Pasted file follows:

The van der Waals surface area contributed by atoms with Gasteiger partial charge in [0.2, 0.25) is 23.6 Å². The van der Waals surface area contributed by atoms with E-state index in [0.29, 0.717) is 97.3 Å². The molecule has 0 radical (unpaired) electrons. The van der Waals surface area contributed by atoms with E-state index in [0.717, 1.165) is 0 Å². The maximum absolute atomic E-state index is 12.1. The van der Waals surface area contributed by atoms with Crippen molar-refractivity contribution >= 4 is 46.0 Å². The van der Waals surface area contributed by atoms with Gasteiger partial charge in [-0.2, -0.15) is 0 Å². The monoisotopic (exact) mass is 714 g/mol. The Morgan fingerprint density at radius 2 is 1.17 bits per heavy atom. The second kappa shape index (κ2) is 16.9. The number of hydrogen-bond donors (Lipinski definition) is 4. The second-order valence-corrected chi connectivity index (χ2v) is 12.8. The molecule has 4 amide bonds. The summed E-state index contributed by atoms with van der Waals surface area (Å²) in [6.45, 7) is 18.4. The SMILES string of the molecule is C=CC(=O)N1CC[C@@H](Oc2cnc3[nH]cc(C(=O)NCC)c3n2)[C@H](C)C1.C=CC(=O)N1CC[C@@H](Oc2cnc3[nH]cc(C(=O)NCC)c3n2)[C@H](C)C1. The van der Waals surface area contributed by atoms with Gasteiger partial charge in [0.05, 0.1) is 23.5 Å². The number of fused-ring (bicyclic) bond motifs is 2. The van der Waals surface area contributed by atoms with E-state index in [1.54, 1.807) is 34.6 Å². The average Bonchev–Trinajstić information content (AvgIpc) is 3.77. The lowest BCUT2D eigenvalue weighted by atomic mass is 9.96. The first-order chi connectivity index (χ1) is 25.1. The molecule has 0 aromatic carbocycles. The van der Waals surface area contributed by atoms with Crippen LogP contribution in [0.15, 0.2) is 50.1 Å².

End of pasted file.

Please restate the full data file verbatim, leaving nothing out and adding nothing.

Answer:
The van der Waals surface area contributed by atoms with Gasteiger partial charge in [0.2, 0.25) is 23.6 Å². The van der Waals surface area contributed by atoms with E-state index in [0.29, 0.717) is 97.3 Å². The molecule has 0 radical (unpaired) electrons. The van der Waals surface area contributed by atoms with E-state index in [0.717, 1.165) is 0 Å². The maximum absolute atomic E-state index is 12.1. The van der Waals surface area contributed by atoms with Crippen molar-refractivity contribution >= 4 is 46.0 Å². The van der Waals surface area contributed by atoms with Gasteiger partial charge in [-0.2, -0.15) is 0 Å². The monoisotopic (exact) mass is 714 g/mol. The Morgan fingerprint density at radius 2 is 1.17 bits per heavy atom. The second kappa shape index (κ2) is 16.9. The number of hydrogen-bond donors (Lipinski definition) is 4. The second-order valence-corrected chi connectivity index (χ2v) is 12.8. The molecule has 4 amide bonds. The summed E-state index contributed by atoms with van der Waals surface area (Å²) in [6.45, 7) is 18.4. The SMILES string of the molecule is C=CC(=O)N1CC[C@@H](Oc2cnc3[nH]cc(C(=O)NCC)c3n2)[C@H](C)C1.C=CC(=O)N1CC[C@@H](Oc2cnc3[nH]cc(C(=O)NCC)c3n2)[C@H](C)C1. The van der Waals surface area contributed by atoms with Gasteiger partial charge in [0.05, 0.1) is 23.5 Å². The number of fused-ring (bicyclic) bond motifs is 2. The van der Waals surface area contributed by atoms with E-state index in [1.54, 1.807) is 34.6 Å². The average Bonchev–Trinajstić information content (AvgIpc) is 3.77. The lowest BCUT2D eigenvalue weighted by atomic mass is 9.96. The first-order chi connectivity index (χ1) is 25.1. The molecule has 0 aromatic carbocycles. The van der Waals surface area contributed by atoms with Crippen LogP contribution in [0.15, 0.2) is 50.1 Å².